After President Obama stepped off the stage at last night's debate, supporters called in to congratulate him on a job well done. Listen to a few of their messages about why the President's steady, honest, and authentic leadership is the best choice in this election.
Tom from Wisconsin was particularly motivated by the President's performance:
"He clearly won the debate, and I immediately made a $100 contribution."
What about you? It doesn't have to be $100—chip in whatever you can afford to put the President over the top in the next 20 days.
Check out a few the photos from inside the hall at last night's presidential debate.
At the second presidential debate, President Obama showed his continued commitment to progress for women. Meanwhile, Mitt Romney didn’t offer a single policy or solution when asked about the problem of pay discrimination, just anecdotes. While the President talked about women as breadwinners, Romney talked about them as resumes in “binders”.
In a follow-up question, one of Romney’s top advisors claimed that the Governor opposed the Lilly Ledbetter Fair Pay Act in 2009. Watch this video and share it with your friends to show why Romney is too extreme for women.
From fact-checking Mitt Romney's views on equal pay to highlighting key moments from the night, here's what people are saying about President Obama's debate win:
“Obama won the debate decisively. The president had a simple formula: Defend and explain his record while insisting that Romney wasn't being truthful. He kept Romney on the defensive and came prepared with counter-punches to nearly every topic. It was devastatingly effective.”
“ … If you’re scoring it on points, Obama wins on points.”
"Instant polls by CNN and CBS both found that President Obama came out ahead of Mitt Romney in the second presidential debate."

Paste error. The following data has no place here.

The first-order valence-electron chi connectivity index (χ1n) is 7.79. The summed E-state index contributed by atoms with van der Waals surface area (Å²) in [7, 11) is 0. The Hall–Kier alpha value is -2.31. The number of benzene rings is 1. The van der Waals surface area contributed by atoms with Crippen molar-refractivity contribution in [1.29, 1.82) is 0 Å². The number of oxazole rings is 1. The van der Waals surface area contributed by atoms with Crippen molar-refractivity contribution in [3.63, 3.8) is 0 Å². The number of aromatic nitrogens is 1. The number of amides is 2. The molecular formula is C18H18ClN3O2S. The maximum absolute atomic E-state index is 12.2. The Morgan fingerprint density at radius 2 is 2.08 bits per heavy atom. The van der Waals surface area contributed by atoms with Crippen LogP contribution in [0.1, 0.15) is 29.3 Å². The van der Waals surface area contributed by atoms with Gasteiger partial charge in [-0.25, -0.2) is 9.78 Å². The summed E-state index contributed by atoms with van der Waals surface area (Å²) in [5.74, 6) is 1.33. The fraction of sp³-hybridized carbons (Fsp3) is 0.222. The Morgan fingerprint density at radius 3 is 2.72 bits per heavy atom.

“When George H.W. Bush looked at his watch in a 1992 debate with Bill Clinton and Ross Perot and absolutely bungled a question about how the national debt had affected him personally, he cemented the impression that he was out of touch with real Americans’ lives. When Gerald Ford denied in 1976 that there was any 'Soviet domination' of Eastern Europe, he cemented the impression that he was out of touch with pretty much everything. Tonight, Mitt Romney may have had a similar moment, during a back-and-forth about the attack on the Benghazi Consulate.”
President Obama won tonight's debate. He outlined in detail his plan to build our economy from the middle class out, not the top down. And he pointed out that Mitt Romney is offering the American people a "sketchy deal" in the form of a plan to spend $5 trillion giving the wealthy a tax cut they don’t need and $2 trillion on a defense build-up the Pentagon says it doesn’t want—all without explaining how he’d pay for it. Romney misfired on his attacks, and at times was caught in his own misleading statements.
In case you missed the exchanges, here are a few highlights from President Obama.
In response to Governor Romney's jobs plan, which was challenged by fact-checkers throughout the day:
“Governor Romney doesn’t have a five-point plan. He has a one-point plan, and that plan is to make sure that folks at the top play by a different set of rules. That’s been his philosophy in the private sector, that’s been his philosophy as governor, that’s been his philosophy as a presidential candidate."
President Obama just sent this message:
Tonight, I hope you saw exactly what's at stake in this election.
This race is neck and neck. What happens in the next three weeks will determine which side wins.
That's in your hands—I'll be fighting as hard as I can, but I can't do this without you.
Stand with me tonight. Make a donation to support this campaign before tomorrow's final FEC deadline.
The First Lady sent this message to supporters ahead of tonight’s debate:
I am so proud of Barack—and I can't wait to see him on stage during tonight's debate.
It gives us both so much strength to know you're out there, cheering him on, building this campaign from the bottom up.
Tonight at the debate, you're going to see the guy who will always be out there fighting tirelessly for you.
Show Barack you're with him by making a donation.